Saving and Investing Rules of Thumb

Saving and Investing Rules of Thumb
Eileen St. Pierre, The Everyday Financial Planner

thumbs upI’m always hesitant to rely on “rules of thumb” because they can oversimplify the issue. But on the flip side, it’s hard to save and invest. Many people just don’t know where to start. They are afraid they may make a mistake. So rules of thumb can be a good place to start. Just remember you can always adjust them depending on your situation.

I’ve already given you Three Retirement Rules of Thumb, so here are a few more:

The 50/30/20 Rule for Budgeting

Put 50% of your budget towards essentials like food, housing, transportation, utilities, and child care. Put 30% towards financial goals such as saving for retirement, building an emergency fund, and paying down debt. Then put the final 20% towards wants such as eating out, trips, and watching movies.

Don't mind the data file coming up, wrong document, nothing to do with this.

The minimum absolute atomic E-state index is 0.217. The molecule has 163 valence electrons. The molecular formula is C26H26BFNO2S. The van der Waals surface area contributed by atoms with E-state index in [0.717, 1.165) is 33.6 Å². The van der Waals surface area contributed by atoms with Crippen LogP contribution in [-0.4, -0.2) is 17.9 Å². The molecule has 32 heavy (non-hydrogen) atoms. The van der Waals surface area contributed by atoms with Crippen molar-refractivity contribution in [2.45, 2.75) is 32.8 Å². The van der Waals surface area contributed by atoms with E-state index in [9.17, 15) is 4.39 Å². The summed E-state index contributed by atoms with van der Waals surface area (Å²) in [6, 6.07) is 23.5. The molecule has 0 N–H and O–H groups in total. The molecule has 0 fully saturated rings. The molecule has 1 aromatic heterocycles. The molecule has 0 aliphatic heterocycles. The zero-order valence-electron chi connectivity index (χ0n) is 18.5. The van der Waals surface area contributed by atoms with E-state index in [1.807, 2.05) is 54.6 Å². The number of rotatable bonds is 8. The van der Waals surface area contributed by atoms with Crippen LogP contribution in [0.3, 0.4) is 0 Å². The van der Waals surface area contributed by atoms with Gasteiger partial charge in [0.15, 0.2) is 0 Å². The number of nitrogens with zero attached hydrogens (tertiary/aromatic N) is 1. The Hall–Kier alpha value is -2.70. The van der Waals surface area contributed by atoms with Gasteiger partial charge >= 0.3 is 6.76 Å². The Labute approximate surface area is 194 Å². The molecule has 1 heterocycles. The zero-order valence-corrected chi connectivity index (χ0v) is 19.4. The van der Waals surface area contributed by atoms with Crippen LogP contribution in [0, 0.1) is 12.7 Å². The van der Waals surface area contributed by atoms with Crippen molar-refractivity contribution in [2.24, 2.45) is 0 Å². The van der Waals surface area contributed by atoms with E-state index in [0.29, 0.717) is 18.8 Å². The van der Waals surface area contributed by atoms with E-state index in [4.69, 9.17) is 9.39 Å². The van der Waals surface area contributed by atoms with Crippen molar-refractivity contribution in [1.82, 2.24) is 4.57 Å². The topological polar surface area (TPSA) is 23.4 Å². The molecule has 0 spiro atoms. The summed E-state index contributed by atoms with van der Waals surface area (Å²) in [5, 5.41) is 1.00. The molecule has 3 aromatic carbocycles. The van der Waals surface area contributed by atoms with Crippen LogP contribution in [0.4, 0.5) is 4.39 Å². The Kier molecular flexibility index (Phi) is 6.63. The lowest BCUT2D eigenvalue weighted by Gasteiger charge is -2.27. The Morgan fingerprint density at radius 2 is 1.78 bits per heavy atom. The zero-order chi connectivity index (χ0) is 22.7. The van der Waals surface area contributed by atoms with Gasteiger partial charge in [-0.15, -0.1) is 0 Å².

Two Rules for Buying a House

Rule #1 – Don’t buy a house worth more than 2-3 years of income.

This rule may be easy to follow in the Midwest but harder to achieve out in Silicon Valley.

Rule #2 – Put 20% down.

This way you avoid private mortgage insurance (PMI) and you get a better interest rate. But this can be hard to do. If you put less down, just remember to have the PMI removed from your payment once you accumulate 20% in equity.

The 20/4/10 Rule for Buying a Car

According to this rule, you should put at least 20% down. Do not finance the car for more than 4 years. Do not spend more than 10% of your gross income for transportation costs (car payment, insurance, gas, and repairs).

There is also the 10 Year Rule – if you plan on keeping your car for more than 10 years, then buy it new. Those of you who like to work on cars (or in my case, married someone who does) may choose not to follow this rule.

Want to learn more? Join us for a free 30-minute webinar Saving and Investing Rules of Thumb on November 17 at 3:30 Central Time. Click HERE to register.

Visit my website for rules of thumb regarding life insurance and paying down debt.